Rebuilding lives after spinal cord injury.

Sailing After SCI

George Casares describes himself as an outdoorsman: hiking, biking, skiing, fishing. If it’s outside, count him in but his true passion is sailing. After growing up on Long Island, he spent summers living on his 42 foot sailboat and traveling with his girlfriend, Alex.  The perfect life came to a halt on August 13, 2016 when he sustained a C6/C7 spinal cord injury as the result of a diving accident while on vacation in Maryland.

Airlifted to the University of Maryland Medical Center ICU, he underwent 2 operations before spending 3 1/2 months at the Shepherd Center in Atlanta.  Asked what he wanted to accomplish with his rehabilitation therapy at Shepherd, his immediate answer was to get back on a boat and sail it himself.

A Sweet Proposal

His therapists at Shepherd Center not only made that sailing wish come true but helped him orchestrate a romantic surprise engagement proposal for Alex at the same time; complete with special adaptations to the ring box so that George could open it himself when he popped the question.  (See the whole sweet story here.)

Young man in a wheelchair with young woman celebrating.

Sailing a New Way

Today, Alex and George are back sailing on Long Island Sound.  They have adapted a new smaller boat to meet his needs. With the entire deck covered in padded mats, George can safely navigate the boat without risking pressure sores.  He gets on and off the boat easily with a swing rigged up to a pulley system. They have even begun taking other people with spinal cord injuries out on the water with them.  “I may be in a chair but I am back to being myself.”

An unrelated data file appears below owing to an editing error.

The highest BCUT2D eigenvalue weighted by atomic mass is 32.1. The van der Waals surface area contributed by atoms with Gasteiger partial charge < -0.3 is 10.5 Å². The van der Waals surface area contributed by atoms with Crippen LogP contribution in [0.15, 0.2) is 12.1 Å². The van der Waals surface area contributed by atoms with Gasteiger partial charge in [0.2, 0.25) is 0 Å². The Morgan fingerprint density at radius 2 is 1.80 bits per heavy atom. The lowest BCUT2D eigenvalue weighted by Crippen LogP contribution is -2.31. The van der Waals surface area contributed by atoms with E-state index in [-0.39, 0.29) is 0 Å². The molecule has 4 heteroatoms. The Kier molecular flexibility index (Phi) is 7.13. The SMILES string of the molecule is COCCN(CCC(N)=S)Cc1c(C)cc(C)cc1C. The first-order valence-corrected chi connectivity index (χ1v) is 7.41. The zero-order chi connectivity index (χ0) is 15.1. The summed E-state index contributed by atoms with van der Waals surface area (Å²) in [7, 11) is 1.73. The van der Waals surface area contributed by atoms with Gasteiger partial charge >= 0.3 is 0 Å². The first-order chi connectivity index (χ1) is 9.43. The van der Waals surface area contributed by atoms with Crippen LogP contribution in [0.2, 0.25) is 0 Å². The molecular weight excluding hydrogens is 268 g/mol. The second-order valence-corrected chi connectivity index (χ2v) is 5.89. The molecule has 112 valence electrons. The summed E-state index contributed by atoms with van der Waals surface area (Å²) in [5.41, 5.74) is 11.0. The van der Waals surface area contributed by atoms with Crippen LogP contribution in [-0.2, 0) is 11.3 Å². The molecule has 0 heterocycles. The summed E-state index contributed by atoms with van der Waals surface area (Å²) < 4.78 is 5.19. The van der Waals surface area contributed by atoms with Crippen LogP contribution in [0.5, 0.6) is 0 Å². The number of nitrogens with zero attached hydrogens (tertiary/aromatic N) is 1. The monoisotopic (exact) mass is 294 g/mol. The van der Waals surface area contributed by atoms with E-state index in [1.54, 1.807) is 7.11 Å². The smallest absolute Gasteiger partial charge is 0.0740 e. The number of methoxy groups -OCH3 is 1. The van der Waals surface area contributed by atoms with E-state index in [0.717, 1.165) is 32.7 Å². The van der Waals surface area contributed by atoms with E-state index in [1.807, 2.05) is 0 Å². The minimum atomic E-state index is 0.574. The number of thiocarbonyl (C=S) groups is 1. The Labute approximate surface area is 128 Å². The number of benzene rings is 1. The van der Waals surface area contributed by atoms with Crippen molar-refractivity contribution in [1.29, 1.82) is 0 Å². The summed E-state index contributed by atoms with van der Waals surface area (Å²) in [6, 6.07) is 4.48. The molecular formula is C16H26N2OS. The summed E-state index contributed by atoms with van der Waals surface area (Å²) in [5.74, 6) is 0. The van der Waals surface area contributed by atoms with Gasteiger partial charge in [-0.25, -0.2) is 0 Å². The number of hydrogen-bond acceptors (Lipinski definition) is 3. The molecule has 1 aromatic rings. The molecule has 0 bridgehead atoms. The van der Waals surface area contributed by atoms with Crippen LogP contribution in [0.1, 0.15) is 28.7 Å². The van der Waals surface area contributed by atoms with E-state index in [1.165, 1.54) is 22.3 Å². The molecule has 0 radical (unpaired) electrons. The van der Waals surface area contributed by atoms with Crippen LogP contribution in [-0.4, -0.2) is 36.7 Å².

“I may be in a chair, but I am back to being myself.”



George credits Alex and the team at Shepherd Center for motivating him to be as independent as possible. She was by his side the entire time he was in rehab, cheering him on through the cycle of trying and failing and trying again.  Now, as they work on their new normal, he says that the key is communication.  He laughs when he talks about how Alex doesn’t let him get away with anything.  She recently insisted that he start taking his turn at cooking. “I avoid the toaster oven since I usually burn myself but I’ve got the stove top pretty well handled now.”

Accessibility is a Learning Curve

Staying connected with friends has been a little more difficult.  Paralysis was a new experience for all of them.  They didn’t understand what accessibility meant to a wheelchair user until they invited George to join them for a recent golf outing. The rented house they planned to stay at had multiple staircases leading up to the living areas.  Obviously, it was impossible for George to make the trip.  Now many of his friends look for first floor apartments when their leases renew so that George and Alex can visit more easily.

Going back to work is the next big challenge that George has set for himself.  Before the accident, he was a project manager and site supervisor for one of NYC’s leading building contractors.  He is looking forward to managing a medical facility renovation for them within the next few weeks.  He admits to being a little nervous about how he will navigate job sites in his wheelchair but is determined to make it work.


“You have to be willing to put yourself in situations that you may think a guy in a wheelchair couldn’t do and then just do it!”


With his positive attitude and the support of loving family and friends, we have a feeling that George is on his way to accomplishing all of his dreams.


Young man sailing.